Some Kids Don't Need "Grit" They Need Healing
In education circles, there is a lot of talk about "Grit" and having a "Growth Mindset" these days. There are a lot of admistrators and teachers convinced that their kids need to have more "grit." Angela Duckworth, the main proponent of “Grit," defines grit as "passion and perseverance for very long term goals." In other words, grit is passion and perseverance over a long period of time to achieve one’s goals. According to this definition, grit is specifically related to the achievement of goals.
During my presentation, "The Power of One," I sometimes talk about some of the trauma of my past, and assert, "sometimes kids don't need grit; they need healing." Well, recently, a very nice principal pulled me aside and respectfully challenged my thinking about grit. He said, "Manny, it takes grit to heal.” His statement challenged me to clarify my thinking about the relationship between grit and healing.
Here are my brief thoughts on the matter.
While I certainly agree that in order to achieve goals in school, work and life, students must develop "grit" (passion and perseverance over the long haul), I am convinced that several students have been so traumatized, victimized, and hurt that it is impossible for them to think about goals related to school, work, or life. For many of them, it is nearly impossible for them to even fathom “the long haul.” I used to really believe that I would be dead or in jail before I was 18 years old. Many students are just trying make it through the night and don’t even have the capacity to see beyond their current circumstances. Many of them are trying to figure out how they are going to make it through the sexual abuse they are about to experience tonight. Many of them are grieving over the loss of their best friend who just committed suicide yesterday. Some can’t get past the trauma of seeing their mother’s brains blown out with a shotgun and having to clean the brain and skull fragments off of their faces while cradling their dead mother in their arms. I could go on and on with stories like this. For those kids, I am convinced that it is not grit that they need, but healing (through therapy or counseling or journaling or some other means of support). I believe it is therapy or counseling that helps traumatized people heal enough to even begin setting goals and dreaming big. It is counseling and therapy that gives them the skills to persevere, and frees them to find their passions. It is healing that frees people to develop grit.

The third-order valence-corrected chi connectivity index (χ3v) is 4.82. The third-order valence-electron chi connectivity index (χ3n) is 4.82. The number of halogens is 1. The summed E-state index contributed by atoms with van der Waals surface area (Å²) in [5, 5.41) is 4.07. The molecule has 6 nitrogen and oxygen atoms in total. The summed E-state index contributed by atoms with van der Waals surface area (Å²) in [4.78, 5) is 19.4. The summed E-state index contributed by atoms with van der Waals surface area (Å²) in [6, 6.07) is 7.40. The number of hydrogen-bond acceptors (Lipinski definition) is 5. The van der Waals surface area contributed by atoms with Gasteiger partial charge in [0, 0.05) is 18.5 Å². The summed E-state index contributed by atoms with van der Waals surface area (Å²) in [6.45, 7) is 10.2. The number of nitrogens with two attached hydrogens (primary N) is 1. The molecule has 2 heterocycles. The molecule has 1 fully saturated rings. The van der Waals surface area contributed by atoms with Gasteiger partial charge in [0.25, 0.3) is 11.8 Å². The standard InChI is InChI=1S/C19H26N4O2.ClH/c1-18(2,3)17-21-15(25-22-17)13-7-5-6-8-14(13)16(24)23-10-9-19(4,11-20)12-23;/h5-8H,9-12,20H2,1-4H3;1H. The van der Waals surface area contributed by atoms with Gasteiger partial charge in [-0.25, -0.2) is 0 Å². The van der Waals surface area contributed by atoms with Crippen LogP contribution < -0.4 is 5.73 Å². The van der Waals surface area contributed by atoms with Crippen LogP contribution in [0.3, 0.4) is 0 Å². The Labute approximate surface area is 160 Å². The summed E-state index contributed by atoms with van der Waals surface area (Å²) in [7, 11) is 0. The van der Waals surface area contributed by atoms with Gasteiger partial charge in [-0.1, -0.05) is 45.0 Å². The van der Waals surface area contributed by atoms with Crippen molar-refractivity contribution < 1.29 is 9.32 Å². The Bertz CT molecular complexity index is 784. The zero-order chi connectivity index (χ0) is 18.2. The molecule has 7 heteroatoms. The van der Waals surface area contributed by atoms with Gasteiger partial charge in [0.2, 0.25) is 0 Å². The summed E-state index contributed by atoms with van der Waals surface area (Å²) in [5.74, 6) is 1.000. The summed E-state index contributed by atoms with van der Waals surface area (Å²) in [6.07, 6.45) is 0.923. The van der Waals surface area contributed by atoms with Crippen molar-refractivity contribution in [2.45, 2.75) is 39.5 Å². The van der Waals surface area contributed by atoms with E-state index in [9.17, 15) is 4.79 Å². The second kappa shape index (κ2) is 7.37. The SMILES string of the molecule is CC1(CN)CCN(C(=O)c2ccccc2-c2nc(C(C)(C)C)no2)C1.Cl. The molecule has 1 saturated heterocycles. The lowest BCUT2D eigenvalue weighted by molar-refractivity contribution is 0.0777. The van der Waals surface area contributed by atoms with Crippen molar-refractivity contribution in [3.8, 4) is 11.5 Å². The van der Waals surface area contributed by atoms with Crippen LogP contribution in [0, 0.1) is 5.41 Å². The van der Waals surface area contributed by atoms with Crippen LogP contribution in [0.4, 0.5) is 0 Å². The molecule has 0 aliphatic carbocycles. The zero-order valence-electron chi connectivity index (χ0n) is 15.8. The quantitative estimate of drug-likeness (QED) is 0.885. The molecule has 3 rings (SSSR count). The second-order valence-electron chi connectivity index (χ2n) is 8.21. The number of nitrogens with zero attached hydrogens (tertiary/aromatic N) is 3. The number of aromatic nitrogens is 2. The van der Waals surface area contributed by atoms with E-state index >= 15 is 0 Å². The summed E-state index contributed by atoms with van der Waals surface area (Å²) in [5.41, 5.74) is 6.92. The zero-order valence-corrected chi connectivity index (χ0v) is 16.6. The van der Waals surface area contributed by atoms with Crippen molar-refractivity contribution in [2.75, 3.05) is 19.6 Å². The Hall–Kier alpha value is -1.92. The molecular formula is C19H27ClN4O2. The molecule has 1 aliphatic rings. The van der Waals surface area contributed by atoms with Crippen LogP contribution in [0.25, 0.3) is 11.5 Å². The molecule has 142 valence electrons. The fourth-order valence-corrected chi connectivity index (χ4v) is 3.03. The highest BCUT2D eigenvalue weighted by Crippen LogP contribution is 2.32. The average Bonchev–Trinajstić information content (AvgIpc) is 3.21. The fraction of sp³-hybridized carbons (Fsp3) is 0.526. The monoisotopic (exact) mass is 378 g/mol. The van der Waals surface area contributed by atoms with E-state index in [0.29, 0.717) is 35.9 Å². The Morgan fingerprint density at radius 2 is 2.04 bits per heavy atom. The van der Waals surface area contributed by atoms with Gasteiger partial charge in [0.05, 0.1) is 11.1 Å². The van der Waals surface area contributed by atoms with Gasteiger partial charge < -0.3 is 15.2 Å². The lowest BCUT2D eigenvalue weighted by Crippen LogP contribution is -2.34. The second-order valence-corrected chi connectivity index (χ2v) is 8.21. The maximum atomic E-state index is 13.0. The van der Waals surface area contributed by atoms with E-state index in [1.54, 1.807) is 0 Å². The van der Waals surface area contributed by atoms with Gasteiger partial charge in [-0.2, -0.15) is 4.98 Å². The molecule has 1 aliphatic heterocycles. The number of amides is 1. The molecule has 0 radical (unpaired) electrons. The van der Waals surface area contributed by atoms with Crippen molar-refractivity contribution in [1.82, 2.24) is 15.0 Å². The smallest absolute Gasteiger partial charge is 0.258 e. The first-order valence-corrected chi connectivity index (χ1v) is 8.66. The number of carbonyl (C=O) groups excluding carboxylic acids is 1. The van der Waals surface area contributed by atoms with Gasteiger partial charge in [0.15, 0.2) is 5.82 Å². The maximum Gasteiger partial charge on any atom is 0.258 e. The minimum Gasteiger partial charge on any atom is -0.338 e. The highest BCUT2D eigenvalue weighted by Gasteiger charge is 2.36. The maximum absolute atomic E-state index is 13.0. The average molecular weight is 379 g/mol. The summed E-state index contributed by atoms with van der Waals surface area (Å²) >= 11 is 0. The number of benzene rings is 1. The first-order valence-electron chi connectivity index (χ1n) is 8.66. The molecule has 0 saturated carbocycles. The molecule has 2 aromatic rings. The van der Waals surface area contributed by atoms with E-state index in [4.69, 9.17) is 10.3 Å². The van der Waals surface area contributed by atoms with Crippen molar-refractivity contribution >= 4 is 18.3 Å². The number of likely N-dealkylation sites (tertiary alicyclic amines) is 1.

So, my contention is that it does not “ take grit to heal,” but rather it takes “healing (or therapy) to have grit,” or, put another way, “grit is improbable without healing.” I believe healing should/must precede grit for many traumatized, victimized children. To be sure, I have certainly had to have grit to overcome many of the obstacles of my past to achieve the level of success I now enjoy. I have had to have grit to become the first person in my family to graduate from high school. I had to have grit to graduate from college and graduate school. I had to have grit to learn how to fly planes. I have had to have grit to become the faithful husband and loving father I am today. I have had to have grit to grow my education consulting/speaking business.
From my experience, however, if it had not been for God and loving adults (pastors, teachers, counselors, coaches) who came into my life to help me heal from my hurts, I have no doubt that I would have been dead or in jail. My healing PRECEDED my grit. My healing freed me to have grit. My healing freed me to dream big and and set goals, and to develop the passion and perseverance to achieve those goals and dreams. So yes, while I have no doubt that grit is an indispensable part of achievement and personal growth, healing, in my opinion, is the foundation upon which grit is built.
So, I end where I began: Some students don't need grit; they need healing.
What do you think?